24. Wow, another fun battery thread. I've participated in a couple, and read through some older ones. I used to obsess more about this that I do now. I think I've come down off the "baby the battery packs" thinking since getting my wheel last year. I (now) believe there's a little bit of over-thinking applied to the topic. It's true that these cells will give absolute best performance if charge rate, discharge rate, maximum (charge) voltage, and minimum (discharge) voltage are kept within certain limits. Environmental temperature also plays a factor. Let's not forget storage charge level, and of course the balancing problem. On the other hand, as pointed out in this thread and others, a reasonably well operated battery pack (the most important thing being that the cells remain in balance and no dead cells/strings develop) will give tens of thousands of km of total usage, and then they don't just die instantly, they just settle down to about 80% of their when-new capacity. In fact, even that doesn't happen like a switch, it's a gradual process that will happen no matter what we do, and all we can do is affect the rate at which it does. Continue to run them well after the magic 300-cycle threshold, and they'll probably give another few tens of thousands of km before their ability to retain a charge decays to the point that the wheel's range is considered fatally compromised. If a 20% range reduction after a couple of years is a deal breaker due to daily commute requirements, I submit that the wheel's battery pack capacity is too small to begin with for the intended mission. So, my remaining rules for myself are: Generally charge the pack(s) to 100% (let's say that's 84.2V for a 72V/20s pack) with a charger that taper-charges in CV mode, and ensure the 100% charge level is held down to a fractional amperage to give the BMS time to perform balancing. For each new charger used, cross-check that it really does reach the right voltage. If it does that, I can trust it does the tapering correctly as otherwise the voltage would drop or rise after that point. When I'm using the wheel less, I occasionally reduce charge to 80 or 90 percent, to give the pack a little "vacation" from being at 100% and create a warm fuzzy feeling that I've done something nice for the packs. Still, 100% charges should be done at least every 2nd or 3rd charge, especially as the pack gets older, since balancing becomes ever more important as some cells begin to develop higher internal resistances than others and drop lower than others during discharge. For off-season storage, charge to 80%, pat the wheel, and leave it in a cool dry place until the next riding season. Maybe check on it once a month to ensure charge level remains at 50% or higher. Try not to run the battery down below 30% or so too often. Don't sweat it if I have to do it, but don't make it the daily norm. Deep cycling is not good for any battery chemistry, and in any case I don't like the pucker factor of range anxiety, nor when the wheel gets all tilt-backy and beepy on me. Watch for unusual symptoms, like sudden decrease in range, or inability to charge past a certain voltage, as that can be a symptom of one ore more cells having gone "bad." I say don't sweat it so much, don't obsess over it, just enjoy the wheel. Don't baby the battery pack, but also don't abuse it unnecessarily. Watch for any weird stuff happening. Don't be afraid of charging to 100%, as the good of that (balancing) usually outweighs the bad (some tiny incremental loss of capacity), except when the wheel is about to go into 3 months of storage. Why should managing the battery on the wheel consume more CPU cycles in my brain than enjoying it?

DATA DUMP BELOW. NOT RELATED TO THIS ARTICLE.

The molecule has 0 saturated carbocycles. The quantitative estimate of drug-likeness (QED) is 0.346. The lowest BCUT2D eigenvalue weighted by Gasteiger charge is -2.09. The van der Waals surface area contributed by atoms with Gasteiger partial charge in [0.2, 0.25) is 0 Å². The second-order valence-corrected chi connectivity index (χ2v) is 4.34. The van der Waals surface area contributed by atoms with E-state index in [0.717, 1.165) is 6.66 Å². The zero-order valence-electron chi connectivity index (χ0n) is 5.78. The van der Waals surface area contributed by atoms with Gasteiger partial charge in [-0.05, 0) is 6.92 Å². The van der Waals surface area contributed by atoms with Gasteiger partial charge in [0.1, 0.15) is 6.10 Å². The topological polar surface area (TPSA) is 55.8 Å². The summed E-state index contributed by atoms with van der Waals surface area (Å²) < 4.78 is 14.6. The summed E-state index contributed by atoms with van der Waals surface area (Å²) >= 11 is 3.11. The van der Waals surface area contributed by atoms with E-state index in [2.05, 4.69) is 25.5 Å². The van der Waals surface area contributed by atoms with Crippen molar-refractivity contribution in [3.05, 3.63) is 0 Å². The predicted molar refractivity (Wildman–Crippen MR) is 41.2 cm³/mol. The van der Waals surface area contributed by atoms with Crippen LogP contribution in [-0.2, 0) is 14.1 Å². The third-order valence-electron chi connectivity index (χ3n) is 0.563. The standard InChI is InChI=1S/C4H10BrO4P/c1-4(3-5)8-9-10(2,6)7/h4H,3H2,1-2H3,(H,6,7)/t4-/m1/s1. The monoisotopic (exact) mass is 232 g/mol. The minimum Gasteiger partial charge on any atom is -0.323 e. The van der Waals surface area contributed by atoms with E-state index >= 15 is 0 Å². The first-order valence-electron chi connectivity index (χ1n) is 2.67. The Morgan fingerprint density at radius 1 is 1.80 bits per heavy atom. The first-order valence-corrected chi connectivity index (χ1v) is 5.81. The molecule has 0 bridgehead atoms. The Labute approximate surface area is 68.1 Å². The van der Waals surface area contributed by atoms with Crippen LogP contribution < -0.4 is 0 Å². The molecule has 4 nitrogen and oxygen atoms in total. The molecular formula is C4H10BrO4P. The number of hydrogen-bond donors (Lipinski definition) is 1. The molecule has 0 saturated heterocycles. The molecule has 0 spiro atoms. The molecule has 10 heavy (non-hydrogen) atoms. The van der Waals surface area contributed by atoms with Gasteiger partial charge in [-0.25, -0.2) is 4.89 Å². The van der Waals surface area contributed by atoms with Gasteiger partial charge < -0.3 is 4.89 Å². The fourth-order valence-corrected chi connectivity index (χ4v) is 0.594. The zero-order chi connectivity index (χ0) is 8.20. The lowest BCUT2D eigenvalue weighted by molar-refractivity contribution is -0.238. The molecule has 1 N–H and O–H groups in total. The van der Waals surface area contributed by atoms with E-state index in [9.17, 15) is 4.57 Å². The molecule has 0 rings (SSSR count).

25. I'll never have enough experience to be good at it, but this will be a learning experience for sure, and I'll enjoy it. I did order that 3M epoxy, and some wire mesh. I already have fiberglass mesh and a soldering iron, and an old project box made of a beige plastic that feels about right in terms of plastic type. Should have everything by early next week to make the repair attempt, and by then I should also have the shell half available to work on, as I expect to do the re-rebuild of the wheel later this week.